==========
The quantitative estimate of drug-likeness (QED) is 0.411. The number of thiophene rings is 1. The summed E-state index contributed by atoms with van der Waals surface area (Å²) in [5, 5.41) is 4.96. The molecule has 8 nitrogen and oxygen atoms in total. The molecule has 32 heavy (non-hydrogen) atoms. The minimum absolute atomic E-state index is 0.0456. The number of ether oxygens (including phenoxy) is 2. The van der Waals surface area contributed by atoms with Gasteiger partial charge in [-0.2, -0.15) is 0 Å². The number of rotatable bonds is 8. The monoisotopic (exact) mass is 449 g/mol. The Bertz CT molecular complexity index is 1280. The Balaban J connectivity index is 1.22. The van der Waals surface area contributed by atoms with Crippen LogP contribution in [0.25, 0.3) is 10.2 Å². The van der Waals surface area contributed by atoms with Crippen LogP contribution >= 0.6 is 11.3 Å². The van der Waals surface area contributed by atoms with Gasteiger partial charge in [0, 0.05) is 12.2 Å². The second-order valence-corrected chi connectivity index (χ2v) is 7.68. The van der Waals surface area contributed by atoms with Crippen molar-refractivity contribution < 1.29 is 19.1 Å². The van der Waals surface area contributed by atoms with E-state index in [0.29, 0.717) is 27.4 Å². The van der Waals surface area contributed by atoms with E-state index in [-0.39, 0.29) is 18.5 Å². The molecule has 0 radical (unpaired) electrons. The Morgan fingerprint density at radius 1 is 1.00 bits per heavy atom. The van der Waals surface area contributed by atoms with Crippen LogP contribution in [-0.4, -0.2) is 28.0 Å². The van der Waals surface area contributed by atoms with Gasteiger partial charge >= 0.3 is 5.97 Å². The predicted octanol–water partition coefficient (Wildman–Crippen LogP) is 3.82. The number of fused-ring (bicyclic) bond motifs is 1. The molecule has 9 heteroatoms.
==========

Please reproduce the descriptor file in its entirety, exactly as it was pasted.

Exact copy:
The quantitative estimate of drug-likeness (QED) is 0.411. The number of thiophene rings is 1. The summed E-state index contributed by atoms with van der Waals surface area (Å²) in [5, 5.41) is 4.96. The molecule has 8 nitrogen and oxygen atoms in total. The molecule has 32 heavy (non-hydrogen) atoms. The minimum absolute atomic E-state index is 0.0456. The number of ether oxygens (including phenoxy) is 2. The van der Waals surface area contributed by atoms with Gasteiger partial charge in [-0.2, -0.15) is 0 Å². The number of rotatable bonds is 8. The monoisotopic (exact) mass is 449 g/mol. The Bertz CT molecular complexity index is 1280. The Balaban J connectivity index is 1.22. The van der Waals surface area contributed by atoms with Crippen LogP contribution in [0.25, 0.3) is 10.2 Å². The van der Waals surface area contributed by atoms with Crippen LogP contribution >= 0.6 is 11.3 Å². The van der Waals surface area contributed by atoms with Gasteiger partial charge in [0, 0.05) is 12.2 Å². The second-order valence-corrected chi connectivity index (χ2v) is 7.68. The van der Waals surface area contributed by atoms with Crippen molar-refractivity contribution < 1.29 is 19.1 Å². The van der Waals surface area contributed by atoms with E-state index in [0.29, 0.717) is 27.4 Å². The van der Waals surface area contributed by atoms with E-state index in [-0.39, 0.29) is 18.5 Å². The molecule has 0 radical (unpaired) electrons. The Morgan fingerprint density at radius 1 is 1.00 bits per heavy atom. The van der Waals surface area contributed by atoms with Crippen LogP contribution in [-0.4, -0.2) is 28.0 Å². The van der Waals surface area contributed by atoms with Gasteiger partial charge >= 0.3 is 5.97 Å². The predicted octanol–water partition coefficient (Wildman–Crippen LogP) is 3.82. The number of fused-ring (bicyclic) bond motifs is 1. The molecule has 9 heteroatoms.